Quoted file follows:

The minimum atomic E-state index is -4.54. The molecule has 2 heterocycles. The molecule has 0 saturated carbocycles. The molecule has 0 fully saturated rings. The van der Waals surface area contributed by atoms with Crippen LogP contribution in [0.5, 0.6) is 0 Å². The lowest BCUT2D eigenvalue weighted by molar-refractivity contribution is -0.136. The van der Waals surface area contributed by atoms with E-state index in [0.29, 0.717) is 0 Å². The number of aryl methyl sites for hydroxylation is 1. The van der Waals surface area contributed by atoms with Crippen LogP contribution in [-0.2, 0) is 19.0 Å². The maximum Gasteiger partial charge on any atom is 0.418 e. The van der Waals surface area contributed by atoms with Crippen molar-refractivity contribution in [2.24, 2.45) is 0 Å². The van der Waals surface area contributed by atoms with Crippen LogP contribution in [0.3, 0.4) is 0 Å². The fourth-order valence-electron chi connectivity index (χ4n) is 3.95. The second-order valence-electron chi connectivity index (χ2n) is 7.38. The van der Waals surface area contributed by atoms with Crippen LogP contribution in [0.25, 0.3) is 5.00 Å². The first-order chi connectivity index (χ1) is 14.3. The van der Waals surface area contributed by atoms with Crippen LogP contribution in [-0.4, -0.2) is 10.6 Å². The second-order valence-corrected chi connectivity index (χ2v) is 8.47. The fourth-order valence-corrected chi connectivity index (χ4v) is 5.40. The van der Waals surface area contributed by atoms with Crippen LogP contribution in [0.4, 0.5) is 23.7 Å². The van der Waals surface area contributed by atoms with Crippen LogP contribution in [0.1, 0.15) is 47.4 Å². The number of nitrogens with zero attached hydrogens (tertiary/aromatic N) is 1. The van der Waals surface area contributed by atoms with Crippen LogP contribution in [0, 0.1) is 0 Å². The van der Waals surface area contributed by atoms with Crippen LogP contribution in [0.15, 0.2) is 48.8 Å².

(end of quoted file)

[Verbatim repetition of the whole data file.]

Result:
The minimum atomic E-state index is -4.54. The molecule has 2 heterocycles. The molecule has 0 saturated carbocycles. The molecule has 0 fully saturated rings. The van der Waals surface area contributed by atoms with Crippen LogP contribution in [0.5, 0.6) is 0 Å². The lowest BCUT2D eigenvalue weighted by molar-refractivity contribution is -0.136. The van der Waals surface area contributed by atoms with E-state index in [0.29, 0.717) is 0 Å². The number of aryl methyl sites for hydroxylation is 1. The van der Waals surface area contributed by atoms with Crippen LogP contribution in [-0.2, 0) is 19.0 Å². The maximum Gasteiger partial charge on any atom is 0.418 e. The van der Waals surface area contributed by atoms with Crippen molar-refractivity contribution in [2.24, 2.45) is 0 Å². The van der Waals surface area contributed by atoms with Crippen LogP contribution in [0.3, 0.4) is 0 Å². The fourth-order valence-electron chi connectivity index (χ4n) is 3.95. The second-order valence-electron chi connectivity index (χ2n) is 7.38. The van der Waals surface area contributed by atoms with Crippen LogP contribution in [0.25, 0.3) is 5.00 Å². The first-order chi connectivity index (χ1) is 14.3. The van der Waals surface area contributed by atoms with Crippen LogP contribution in [-0.4, -0.2) is 10.6 Å². The second-order valence-corrected chi connectivity index (χ2v) is 8.47. The fourth-order valence-corrected chi connectivity index (χ4v) is 5.40. The van der Waals surface area contributed by atoms with Crippen LogP contribution in [0.4, 0.5) is 23.7 Å². The van der Waals surface area contributed by atoms with Crippen LogP contribution in [0.1, 0.15) is 47.4 Å². The number of nitrogens with zero attached hydrogens (tertiary/aromatic N) is 1. The van der Waals surface area contributed by atoms with Crippen LogP contribution in [0, 0.1) is 0 Å². The van der Waals surface area contributed by atoms with Crippen LogP contribution in [0.15, 0.2) is 48.8 Å².